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    Re: Were there secret techniques in the 17th and 18th Century
    From: Paul Hirose
    Date: 2018 Oct 18, 11:41 -0700

    During WW2 some Japanese sight reduction publications were secret.
    Bowditch (1984) says, "Japanese H.O. Pub. No. 351, Celestial Navigation
    Observation Table, was published in 1940-42, in seven volumes for
    latitudes 0°-70°. The original printing was classified 'secret.' The
    tables are similar to British Air Pub. 1618, with several differences...
    Altitudes, including refraction at 4000 meters, are tabulated to a
    minimum value of 2°."
    
    "Japanese H.O. Pub. No. 603, Simplified Celestial Observation Table, was
    published in 1943. This publication is virtually the same as Pub. No.
    351, except that eight additional stars are given, all farther south
    than those of Pub. No. 351."
    
    "Altitude and Azimuth Almanac was published by the Japanese Hydrographic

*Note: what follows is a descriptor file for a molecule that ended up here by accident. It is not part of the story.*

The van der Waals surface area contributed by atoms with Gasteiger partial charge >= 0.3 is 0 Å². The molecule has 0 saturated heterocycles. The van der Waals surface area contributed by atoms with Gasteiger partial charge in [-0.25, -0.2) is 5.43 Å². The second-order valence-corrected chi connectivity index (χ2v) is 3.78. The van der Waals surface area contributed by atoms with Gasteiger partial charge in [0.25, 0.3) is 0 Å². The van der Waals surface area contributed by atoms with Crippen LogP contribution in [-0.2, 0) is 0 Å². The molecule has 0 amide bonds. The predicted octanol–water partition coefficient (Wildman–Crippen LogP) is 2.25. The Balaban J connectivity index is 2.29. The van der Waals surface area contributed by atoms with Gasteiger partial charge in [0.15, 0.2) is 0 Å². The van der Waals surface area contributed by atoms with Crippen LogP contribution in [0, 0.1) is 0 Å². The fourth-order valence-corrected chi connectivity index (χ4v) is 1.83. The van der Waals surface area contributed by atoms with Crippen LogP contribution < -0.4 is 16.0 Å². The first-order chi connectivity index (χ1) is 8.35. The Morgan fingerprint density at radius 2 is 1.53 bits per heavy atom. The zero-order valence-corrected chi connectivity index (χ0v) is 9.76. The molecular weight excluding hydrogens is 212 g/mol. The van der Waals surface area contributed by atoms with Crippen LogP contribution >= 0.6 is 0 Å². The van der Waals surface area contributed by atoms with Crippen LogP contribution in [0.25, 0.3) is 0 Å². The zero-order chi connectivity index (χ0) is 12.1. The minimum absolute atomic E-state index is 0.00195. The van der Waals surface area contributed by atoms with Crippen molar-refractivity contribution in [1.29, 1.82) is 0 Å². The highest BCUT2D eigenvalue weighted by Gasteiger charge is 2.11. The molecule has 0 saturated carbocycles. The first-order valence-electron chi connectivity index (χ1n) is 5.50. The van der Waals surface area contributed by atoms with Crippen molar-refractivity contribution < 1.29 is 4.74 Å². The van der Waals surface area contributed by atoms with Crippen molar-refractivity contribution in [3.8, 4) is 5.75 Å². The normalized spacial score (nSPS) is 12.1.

Office, beginning in 1944. Originally, this was a secret publication.
    Several different versions were printed, and there were some
    modifications after the first editions. In each, however, the functions
    of almanac and sight reduction tables were combined. For each of several
    specific locations, the altitude and azimuth of one or more celestial
    bodies are tabulated for the date and time, usually at ten-minute
    intervals. In the earlier editions, the locations selected were
    important points in the western Pacific. From this practice, these
    publications are sometimes called 'destination tables.' Later editions
    used positions differing in latitude by 5°. These tables provided a
    quick solution for observations made at the tabulated times. On a
    worldwide basis such a system would involve a very voluminous tabulation
    each year, or cumbersome corrections."
    

       
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